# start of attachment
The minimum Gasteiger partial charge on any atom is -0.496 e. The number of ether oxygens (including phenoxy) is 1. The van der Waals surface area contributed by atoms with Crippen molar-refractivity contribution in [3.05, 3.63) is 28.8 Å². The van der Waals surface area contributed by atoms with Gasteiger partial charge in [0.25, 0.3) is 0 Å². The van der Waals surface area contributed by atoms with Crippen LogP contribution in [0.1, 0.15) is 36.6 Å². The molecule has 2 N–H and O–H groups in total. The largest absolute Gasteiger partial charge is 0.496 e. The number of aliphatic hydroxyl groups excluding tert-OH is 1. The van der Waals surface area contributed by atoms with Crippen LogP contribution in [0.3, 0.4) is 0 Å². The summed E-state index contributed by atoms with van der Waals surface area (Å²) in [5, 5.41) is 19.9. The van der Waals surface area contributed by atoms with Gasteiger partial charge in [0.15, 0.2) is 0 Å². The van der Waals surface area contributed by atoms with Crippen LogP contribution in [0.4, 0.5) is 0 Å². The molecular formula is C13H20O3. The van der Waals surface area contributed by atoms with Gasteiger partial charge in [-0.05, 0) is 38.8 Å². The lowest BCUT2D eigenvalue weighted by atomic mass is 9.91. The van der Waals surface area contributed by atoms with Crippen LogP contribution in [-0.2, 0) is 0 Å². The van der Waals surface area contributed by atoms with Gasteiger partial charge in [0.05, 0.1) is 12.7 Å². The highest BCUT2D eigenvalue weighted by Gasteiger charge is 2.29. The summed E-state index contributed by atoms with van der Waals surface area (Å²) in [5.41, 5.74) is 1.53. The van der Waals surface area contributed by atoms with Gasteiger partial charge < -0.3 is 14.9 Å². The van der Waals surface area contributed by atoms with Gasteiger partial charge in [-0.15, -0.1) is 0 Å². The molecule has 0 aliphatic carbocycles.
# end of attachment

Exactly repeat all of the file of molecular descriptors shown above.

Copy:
The minimum Gasteiger partial charge on any atom is -0.496 e. The number of ether oxygens (including phenoxy) is 1. The van der Waals surface area contributed by atoms with Crippen molar-refractivity contribution in [3.05, 3.63) is 28.8 Å². The van der Waals surface area contributed by atoms with Gasteiger partial charge in [0.25, 0.3) is 0 Å². The van der Waals surface area contributed by atoms with Crippen LogP contribution in [0.1, 0.15) is 36.6 Å². The molecule has 2 N–H and O–H groups in total. The largest absolute Gasteiger partial charge is 0.496 e. The number of aliphatic hydroxyl groups excluding tert-OH is 1. The van der Waals surface area contributed by atoms with Crippen LogP contribution in [0.3, 0.4) is 0 Å². The summed E-state index contributed by atoms with van der Waals surface area (Å²) in [5, 5.41) is 19.9. The van der Waals surface area contributed by atoms with Gasteiger partial charge in [0.15, 0.2) is 0 Å². The van der Waals surface area contributed by atoms with Crippen LogP contribution in [0.4, 0.5) is 0 Å². The molecular formula is C13H20O3. The van der Waals surface area contributed by atoms with Gasteiger partial charge in [-0.05, 0) is 38.8 Å². The lowest BCUT2D eigenvalue weighted by atomic mass is 9.91. The van der Waals surface area contributed by atoms with Crippen LogP contribution in [-0.2, 0) is 0 Å². The van der Waals surface area contributed by atoms with Gasteiger partial charge in [0.05, 0.1) is 12.7 Å². The highest BCUT2D eigenvalue weighted by Gasteiger charge is 2.29. The summed E-state index contributed by atoms with van der Waals surface area (Å²) in [5.41, 5.74) is 1.53. The van der Waals surface area contributed by atoms with Gasteiger partial charge < -0.3 is 14.9 Å². The van der Waals surface area contributed by atoms with Gasteiger partial charge in [-0.15, -0.1) is 0 Å². The molecule has 0 aliphatic carbocycles.